Despite the formation in April of a Saudi-Jordanian Coordination Council to develop large-scale joint projects in Jordan, none of the promised billions of Saudi investment dollars have materialized. Nor is there any sign of the five-year Gulf aid pledge, which expires this month, being renewed.
Jordanian King Abdallah’s special envoy to Saudi Arabia, former royal court chief Basem Awadallah, was sent to Riyadh some weeks ago to request renewal of the aid package and explain Jordan’s pressing need for serious financial support. Despite his reputed close relationship with the Saudi Arabia’s all-powerful deputy crown prince, Mohammed Bin-Salman, Awadallah apparently returned empty-handed.
It is widely believed in Amman that the Saudis are using the aid cut-off to put pressure on Jordan to play a more active role in efforts to topple the regime in Syria – perhaps by supporting the opening of a new rebel front in the south targeting Damascus to compensate for the loss of Aleppo.
Many Jordanians see this as outrageous. They argue that the country has already done too much to accommodate the Saudis – by joining their ill-considered campaign in Yemen, for example, and closing its embassy in Iran in solidarity with them – in the hope of preserving their good-will and ensuring financial support.
A former Jordanian prime minister complained to me that instead of ‘begging’ for aid or loans from the Saudis, Jordan should remind them of the valuable political and security services it provides them for free – including protecting their border, keeping refugees and terrorists out of their territory, and supplying invaluable intelligence.
But the former premier conceded that it is too late for that now: Saudi Arabia itself is on the verge of bankruptcy, waging wars in Yemen and Syria, unable to pay contractors, imposing taxes and austerity on its own citizens and borrowing vast sums abroad. Bankrolling Jordan, he concluded, is no longer one of its priorities.
The quashing of hopes for a financial life-line from the Gulf leaves the Jordanian government poised to impose a variety of familiar IMF-prescribed measures for raising revenue and reducing spending: increasing tariffs, taxes and charges on a range of goods and utilities such as power and water, and cutting services and subsidies, including on essentials like fuel and bread. A list of 95 such measures has been drawn up for implementation. They will invariably hurt the poorest people the most.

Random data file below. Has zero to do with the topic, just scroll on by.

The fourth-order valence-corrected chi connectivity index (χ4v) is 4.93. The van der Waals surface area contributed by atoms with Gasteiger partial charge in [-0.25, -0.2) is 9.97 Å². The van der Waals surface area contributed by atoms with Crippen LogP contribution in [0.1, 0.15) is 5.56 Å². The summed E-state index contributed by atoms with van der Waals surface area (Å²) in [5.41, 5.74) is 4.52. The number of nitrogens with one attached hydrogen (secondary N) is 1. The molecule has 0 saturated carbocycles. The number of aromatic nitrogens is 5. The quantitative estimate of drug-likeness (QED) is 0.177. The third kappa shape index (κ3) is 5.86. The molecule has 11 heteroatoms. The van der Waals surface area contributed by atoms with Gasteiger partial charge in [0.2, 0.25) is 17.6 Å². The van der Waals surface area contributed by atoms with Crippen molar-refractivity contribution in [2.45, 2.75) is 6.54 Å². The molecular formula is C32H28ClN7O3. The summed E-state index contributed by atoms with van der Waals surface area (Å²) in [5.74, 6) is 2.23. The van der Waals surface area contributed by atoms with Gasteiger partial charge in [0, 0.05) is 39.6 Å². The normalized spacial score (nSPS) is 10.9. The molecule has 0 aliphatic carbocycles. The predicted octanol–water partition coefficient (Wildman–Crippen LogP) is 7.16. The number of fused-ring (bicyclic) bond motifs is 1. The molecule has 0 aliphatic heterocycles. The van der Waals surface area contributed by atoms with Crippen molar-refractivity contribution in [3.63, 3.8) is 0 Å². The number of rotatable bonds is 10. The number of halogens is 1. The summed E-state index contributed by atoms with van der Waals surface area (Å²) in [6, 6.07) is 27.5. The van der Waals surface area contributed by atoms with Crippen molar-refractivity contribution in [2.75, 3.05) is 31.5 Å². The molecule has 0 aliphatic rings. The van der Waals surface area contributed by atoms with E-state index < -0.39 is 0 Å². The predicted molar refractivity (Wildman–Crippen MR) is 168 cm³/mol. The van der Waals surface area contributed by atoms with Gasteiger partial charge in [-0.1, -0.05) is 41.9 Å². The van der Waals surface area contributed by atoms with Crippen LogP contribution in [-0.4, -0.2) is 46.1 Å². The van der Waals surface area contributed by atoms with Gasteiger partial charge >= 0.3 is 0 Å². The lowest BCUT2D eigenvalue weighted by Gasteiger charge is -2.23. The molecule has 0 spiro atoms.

This seems bound to cause a public and political backlash. There is already a widespread sense of grievance in the country that has surfaced repeatedly in recent months. Last summer, a month-long sit-in to protest against unemployment in the town of Dhiban culminated in violent clashes with the security forces, the most serious such incident in years. In September, a rash of demonstrations by schoolteachers and parents was triggered by the government’s altering of textbooks in a manner seen as pandering to the Western ‘anti-extremism’ agenda. The following month, there was a surge of angry public protests over the government’s secretly-negotiated deal to buy $10 billion worth of gas from Israel over 15 years.
The last two manifestations of public protest were not directly related to the economic situation, but they reflect a mood of mounting anger that is liable to explode when provoked, and is fuelled above all by a sense of economic marginalization. This also is doubtless a factor in attracting marginalized youth to extremist ideology and the underground movements it has spawned, of which Jordan has more than its fair share.
With its professional military and pervasive internal security forces, Jordan is better equipped than most countries to cope with the security fallout of the chaos, conflict and political and sectarian polarization afflicting the region. It may yet find that this is not its biggest problem: the greater threat to its stability may ultimately stem from its ailing economy.